Being internally negative often results in outward negative habits like gossip, insults, and passive aggression. An effective way to help change your negative internal dialogue is to consciously change your habits of praising others. Take a stand against focusing on irritating things other people do and look for the best in them instead. Also, honesty and sincerity go a long way with compliments. People can tell when it’s forced or fabricated. If you try to actively bring out the best in others, you will in turn be well very well-liked.

7. Collaborate with others

We’re all consistently too hard on ourselves. When we initially take on a project, or try to do something, we feel alone and solely responsible for the outcome. This, in turn, causes us to focus on the parts of the project we’re deficient in, lowering self confidence further. So, what if you were to gather like-minded people who share specialized skill sets to make something really great? This will allow and encourage you to focus on something you’re really good at. You’ll not only contribute to something you believe in, but your talents will also be recognized and praised by others.

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8. Take yourself out on a date

We’re existing in the most interconnected period in the history of mankind. With the advent of social media networks, it feels like we’re always having six conversations at one time. Even though a slew of likes, comments, and post shares can elevate your self esteem, it can also leave us feeling worthless in times when we’re not getting any social media engagement. Sadly, lots of people, especially millennials, are letting their happiness run parallel with the amount of likes their latest Instagram post received. This is far from healthy. Try taking a step back, leaving your phone in a safe place, and spending some time alone doing one of your favorite activities.

9. Be kind

A simple idea that’s often the hardest to practice. One of the easiest ways to elevate your self worth is to do worthy things for others and yourself. Going the extra mile to help a friend in a pinch or staying an extra hour to bail out a coworker on a huge report will instantly make you feel confident. And, much like the sixth point above, kindness and “good vibes” always seem to find their way back to you. Simply put, if you act in accordance with the Golden Rule, you’ll start to think more highly of yourself.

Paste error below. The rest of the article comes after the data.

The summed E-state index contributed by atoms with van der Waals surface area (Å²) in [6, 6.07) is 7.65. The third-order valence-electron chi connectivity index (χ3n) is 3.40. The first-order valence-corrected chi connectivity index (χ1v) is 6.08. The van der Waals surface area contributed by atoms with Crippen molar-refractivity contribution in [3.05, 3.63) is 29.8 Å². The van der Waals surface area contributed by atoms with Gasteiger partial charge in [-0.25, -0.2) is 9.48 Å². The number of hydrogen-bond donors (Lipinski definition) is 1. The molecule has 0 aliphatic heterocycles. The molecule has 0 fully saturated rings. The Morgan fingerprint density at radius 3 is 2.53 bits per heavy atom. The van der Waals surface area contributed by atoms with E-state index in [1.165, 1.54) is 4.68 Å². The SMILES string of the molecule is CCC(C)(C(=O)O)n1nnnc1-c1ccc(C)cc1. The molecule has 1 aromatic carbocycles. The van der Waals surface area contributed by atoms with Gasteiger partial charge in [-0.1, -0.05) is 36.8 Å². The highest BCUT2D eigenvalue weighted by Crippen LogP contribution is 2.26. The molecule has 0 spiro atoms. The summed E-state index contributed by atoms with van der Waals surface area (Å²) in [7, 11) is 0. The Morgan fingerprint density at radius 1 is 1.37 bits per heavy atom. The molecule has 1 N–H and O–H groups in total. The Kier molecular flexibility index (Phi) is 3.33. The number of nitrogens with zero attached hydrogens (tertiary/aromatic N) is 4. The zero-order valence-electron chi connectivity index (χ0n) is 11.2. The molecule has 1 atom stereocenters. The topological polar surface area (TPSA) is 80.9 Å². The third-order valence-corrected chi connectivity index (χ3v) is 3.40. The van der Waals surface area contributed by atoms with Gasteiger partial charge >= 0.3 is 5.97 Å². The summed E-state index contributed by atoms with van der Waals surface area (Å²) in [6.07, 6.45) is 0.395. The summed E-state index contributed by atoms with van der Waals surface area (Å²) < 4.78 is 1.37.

Confidence is evasive, but you can find it. Utilizing the tips and steps listed above is a great place to start. Confidence isn’t built when the answers are known, but instead when you’re ready to face the questions.

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Featured photo credit: Smiling Girl Wallpaper via wallpaperseries.com

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Last Updated on January 15, 2021

7 Ways To Have More Confident Body Language

7 Ways To Have More Confident Body Language

The popular idiomatic saying that “actions speak louder than words” has been around for centuries, but even to this day, most people struggle with at least one area of nonverbal communication. Consequently, many of us aspire to have more confident body language but don’t have the knowledge and tools necessary to change what are largely unconscious behaviors.

Given that others’ perceptions of our competence and confidence are predominantly influenced by what we do with our faces and bodies, it’s important to develop greater self-awareness and consciously practice better posture, stance, eye contact, facial expressions, hand movements, and other aspects of body language.

Posture

First things first: how is your posture? Let’s start with a quick self-assessment of your body.

  • Are your shoulders slumped over or rolled back in an upright posture?
  • When you stand up, do you evenly distribute your weight or lean excessively to one side?
  • Does your natural stance place your feet relatively shoulder-width apart or are your feet and legs close together in a closed-off position?